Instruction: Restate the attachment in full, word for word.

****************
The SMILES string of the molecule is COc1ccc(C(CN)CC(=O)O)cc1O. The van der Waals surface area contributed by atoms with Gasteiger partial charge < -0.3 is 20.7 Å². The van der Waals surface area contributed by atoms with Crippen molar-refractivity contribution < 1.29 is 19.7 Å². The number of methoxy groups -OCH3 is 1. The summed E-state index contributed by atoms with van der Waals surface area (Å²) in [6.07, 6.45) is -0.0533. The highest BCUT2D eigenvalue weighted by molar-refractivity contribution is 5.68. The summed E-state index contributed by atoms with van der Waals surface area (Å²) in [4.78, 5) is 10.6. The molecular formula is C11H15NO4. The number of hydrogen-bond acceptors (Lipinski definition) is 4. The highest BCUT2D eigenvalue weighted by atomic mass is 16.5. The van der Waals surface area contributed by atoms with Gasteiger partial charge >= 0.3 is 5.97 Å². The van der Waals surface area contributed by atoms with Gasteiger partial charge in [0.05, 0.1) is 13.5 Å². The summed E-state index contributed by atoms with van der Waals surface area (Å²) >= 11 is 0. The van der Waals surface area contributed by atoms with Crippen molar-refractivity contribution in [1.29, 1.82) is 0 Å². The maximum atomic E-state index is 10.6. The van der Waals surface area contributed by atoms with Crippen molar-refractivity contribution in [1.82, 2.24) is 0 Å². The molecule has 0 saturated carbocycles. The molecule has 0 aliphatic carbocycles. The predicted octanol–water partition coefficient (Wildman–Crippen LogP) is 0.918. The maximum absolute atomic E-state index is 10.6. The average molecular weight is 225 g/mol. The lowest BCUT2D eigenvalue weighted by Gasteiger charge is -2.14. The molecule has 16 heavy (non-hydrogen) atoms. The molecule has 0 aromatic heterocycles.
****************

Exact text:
The SMILES string of the molecule is COc1ccc(C(CN)CC(=O)O)cc1O. The van der Waals surface area contributed by atoms with Gasteiger partial charge < -0.3 is 20.7 Å². The van der Waals surface area contributed by atoms with Crippen molar-refractivity contribution < 1.29 is 19.7 Å². The number of methoxy groups -OCH3 is 1. The summed E-state index contributed by atoms with van der Waals surface area (Å²) in [6.07, 6.45) is -0.0533. The highest BCUT2D eigenvalue weighted by molar-refractivity contribution is 5.68. The summed E-state index contributed by atoms with van der Waals surface area (Å²) in [4.78, 5) is 10.6. The molecular formula is C11H15NO4. The number of hydrogen-bond acceptors (Lipinski definition) is 4. The highest BCUT2D eigenvalue weighted by atomic mass is 16.5. The van der Waals surface area contributed by atoms with Gasteiger partial charge >= 0.3 is 5.97 Å². The van der Waals surface area contributed by atoms with Gasteiger partial charge in [0.05, 0.1) is 13.5 Å². The summed E-state index contributed by atoms with van der Waals surface area (Å²) >= 11 is 0. The van der Waals surface area contributed by atoms with Crippen molar-refractivity contribution in [1.29, 1.82) is 0 Å². The maximum atomic E-state index is 10.6. The van der Waals surface area contributed by atoms with Crippen molar-refractivity contribution in [1.82, 2.24) is 0 Å². The molecule has 0 saturated carbocycles. The molecule has 0 aliphatic carbocycles. The predicted octanol–water partition coefficient (Wildman–Crippen LogP) is 0.918. The maximum absolute atomic E-state index is 10.6. The average molecular weight is 225 g/mol. The lowest BCUT2D eigenvalue weighted by Gasteiger charge is -2.14. The molecule has 16 heavy (non-hydrogen) atoms. The molecule has 0 aromatic heterocycles.